Diplomacy among Trump’s many shortcomings
US president’s attitude in conversation with Australian leader and his threat to invade Mexico do little to inspire confidence in American leadership
The United States enjoys the advantage of a network of alliances with scores of countries. This should be an asset in the fight against terrorism. But President Donald Trump risks devaluing it with rhetoric that has spread uncertainty about his commitment to allies and to democratic values. His actions in office have done little to dispel it – quite the contrary.
An example is a phone call that was heard around the world. Until now, national leaders have keenly anticipated the introductory conversation with a new American president that signals the importance Washington attaches to relationships. After the experience of Australian Prime Minister Malcolm Turnbull that may not be so certain. Trump abruptly ended their conversation, which tended to evoke his sentiment that “we’re taken advantage of by every nation in the world” rather than cement a long-standing defence alliance.
Turnbull had struck a deal with Trump’s predecessor, Barack Obama, for the US to accept about 1,250 asylum seekers from two offshore refugee camps. US officials say Trump tried to repudiate it as a deal struck between two men rather than two countries that was “the worst ever”, and an attempt to “export the next Boston bombers”. A resolute Turnbull’s view that it was between two countries prevailed, with Trump finally agreeing to honour it, but the damage to America’s reputation for keeping its word on a humanitarian issue was done. Leaks of the conversation saw to that, not to mention Trump’s subsequent tweet that “I will study this dumb deal”. The agreement was exempt from his executive order banning travel from a number of majority-Muslim countries – the origins of many of the refugees.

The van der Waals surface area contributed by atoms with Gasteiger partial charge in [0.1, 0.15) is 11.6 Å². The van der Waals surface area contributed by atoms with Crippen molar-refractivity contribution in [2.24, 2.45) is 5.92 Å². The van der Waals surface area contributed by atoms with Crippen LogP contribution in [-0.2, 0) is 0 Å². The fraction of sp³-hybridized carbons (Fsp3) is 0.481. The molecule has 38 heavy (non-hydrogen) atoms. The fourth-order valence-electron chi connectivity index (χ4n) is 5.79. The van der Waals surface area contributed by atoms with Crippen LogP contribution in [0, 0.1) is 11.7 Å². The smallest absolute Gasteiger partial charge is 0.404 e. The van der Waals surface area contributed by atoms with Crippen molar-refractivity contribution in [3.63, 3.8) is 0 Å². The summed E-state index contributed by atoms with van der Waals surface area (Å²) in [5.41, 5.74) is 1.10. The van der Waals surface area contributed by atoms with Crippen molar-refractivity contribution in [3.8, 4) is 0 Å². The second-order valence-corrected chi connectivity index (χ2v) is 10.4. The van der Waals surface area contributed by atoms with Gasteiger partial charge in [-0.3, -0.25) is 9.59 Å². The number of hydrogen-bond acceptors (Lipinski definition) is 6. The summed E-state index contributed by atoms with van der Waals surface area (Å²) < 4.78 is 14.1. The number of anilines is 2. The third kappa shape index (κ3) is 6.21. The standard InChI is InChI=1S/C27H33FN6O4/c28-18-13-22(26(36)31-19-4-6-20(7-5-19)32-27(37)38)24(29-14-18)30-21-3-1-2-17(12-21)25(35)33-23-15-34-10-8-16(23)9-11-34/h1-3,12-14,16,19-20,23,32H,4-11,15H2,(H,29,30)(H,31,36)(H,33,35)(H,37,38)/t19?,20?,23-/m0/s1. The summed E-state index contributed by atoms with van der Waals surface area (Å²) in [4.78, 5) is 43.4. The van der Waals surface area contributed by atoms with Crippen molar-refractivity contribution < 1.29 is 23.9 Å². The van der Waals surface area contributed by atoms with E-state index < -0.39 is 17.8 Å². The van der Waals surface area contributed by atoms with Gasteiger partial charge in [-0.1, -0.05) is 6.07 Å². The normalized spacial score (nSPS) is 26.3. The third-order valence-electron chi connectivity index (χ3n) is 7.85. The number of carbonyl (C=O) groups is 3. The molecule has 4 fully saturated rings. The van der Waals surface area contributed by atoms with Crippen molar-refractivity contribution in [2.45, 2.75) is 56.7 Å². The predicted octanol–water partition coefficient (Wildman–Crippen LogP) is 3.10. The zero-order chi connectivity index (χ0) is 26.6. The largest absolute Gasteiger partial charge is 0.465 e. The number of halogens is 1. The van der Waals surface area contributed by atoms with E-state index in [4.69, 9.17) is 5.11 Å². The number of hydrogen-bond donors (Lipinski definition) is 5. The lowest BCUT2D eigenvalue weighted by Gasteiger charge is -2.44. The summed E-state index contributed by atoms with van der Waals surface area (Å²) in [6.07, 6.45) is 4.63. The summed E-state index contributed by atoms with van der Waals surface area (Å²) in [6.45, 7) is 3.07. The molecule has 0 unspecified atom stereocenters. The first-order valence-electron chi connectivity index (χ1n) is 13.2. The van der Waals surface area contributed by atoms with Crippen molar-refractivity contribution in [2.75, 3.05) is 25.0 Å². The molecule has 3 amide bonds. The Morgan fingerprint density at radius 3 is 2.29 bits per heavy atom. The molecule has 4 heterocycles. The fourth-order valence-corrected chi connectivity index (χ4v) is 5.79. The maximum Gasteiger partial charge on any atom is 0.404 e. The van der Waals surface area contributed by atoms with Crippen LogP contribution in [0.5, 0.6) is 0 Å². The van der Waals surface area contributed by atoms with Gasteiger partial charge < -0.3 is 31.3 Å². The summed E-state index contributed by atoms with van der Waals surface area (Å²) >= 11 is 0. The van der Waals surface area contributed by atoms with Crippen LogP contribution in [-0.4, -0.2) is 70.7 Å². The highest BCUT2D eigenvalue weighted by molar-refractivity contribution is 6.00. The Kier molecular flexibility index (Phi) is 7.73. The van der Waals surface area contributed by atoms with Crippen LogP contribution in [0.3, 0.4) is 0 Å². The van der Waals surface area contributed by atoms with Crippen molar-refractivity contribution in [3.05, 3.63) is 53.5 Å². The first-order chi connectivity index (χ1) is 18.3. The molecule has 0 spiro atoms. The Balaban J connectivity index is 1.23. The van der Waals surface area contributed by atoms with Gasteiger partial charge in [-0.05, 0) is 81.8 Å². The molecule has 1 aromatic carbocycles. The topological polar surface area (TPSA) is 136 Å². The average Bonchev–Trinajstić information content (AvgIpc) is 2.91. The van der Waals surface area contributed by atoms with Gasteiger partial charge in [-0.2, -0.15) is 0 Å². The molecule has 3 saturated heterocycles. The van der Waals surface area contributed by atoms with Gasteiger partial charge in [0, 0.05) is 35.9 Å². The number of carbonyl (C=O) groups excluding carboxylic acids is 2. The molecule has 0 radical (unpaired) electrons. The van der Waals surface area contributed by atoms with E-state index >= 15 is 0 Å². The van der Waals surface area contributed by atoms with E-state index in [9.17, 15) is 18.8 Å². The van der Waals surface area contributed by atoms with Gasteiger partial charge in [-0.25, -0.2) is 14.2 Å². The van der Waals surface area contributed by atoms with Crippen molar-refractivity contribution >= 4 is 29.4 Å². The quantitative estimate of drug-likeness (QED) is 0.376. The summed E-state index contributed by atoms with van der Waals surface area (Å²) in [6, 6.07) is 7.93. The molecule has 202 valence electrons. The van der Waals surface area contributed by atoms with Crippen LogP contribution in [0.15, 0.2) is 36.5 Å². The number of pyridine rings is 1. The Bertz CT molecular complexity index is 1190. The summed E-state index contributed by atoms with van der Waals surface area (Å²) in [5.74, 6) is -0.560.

This followed his row with neighbouring Mexico last month in which he said he might order an invasion. The Trump doctrine may be to put America first. But at times the way he has gone about it projects ambivalence between right and wrong and allies and enemies. Domestically, he has demonstrated contempt for values such as freedom of speech and judicial independence. The controversial and legally disputed travel ban has prompted the speaker of Britain’s House of Commons, John Bercow, to come out, many months ahead of a state visit by Trump, in opposition to him being invited to address parliament, citing racism, sexism and judicial independence among other issues. That should be a reminder to Trump as he introduces himself to world leaders that regardless of doctrine the decisions of the world’s most powerful nation can have far-reaching consequences.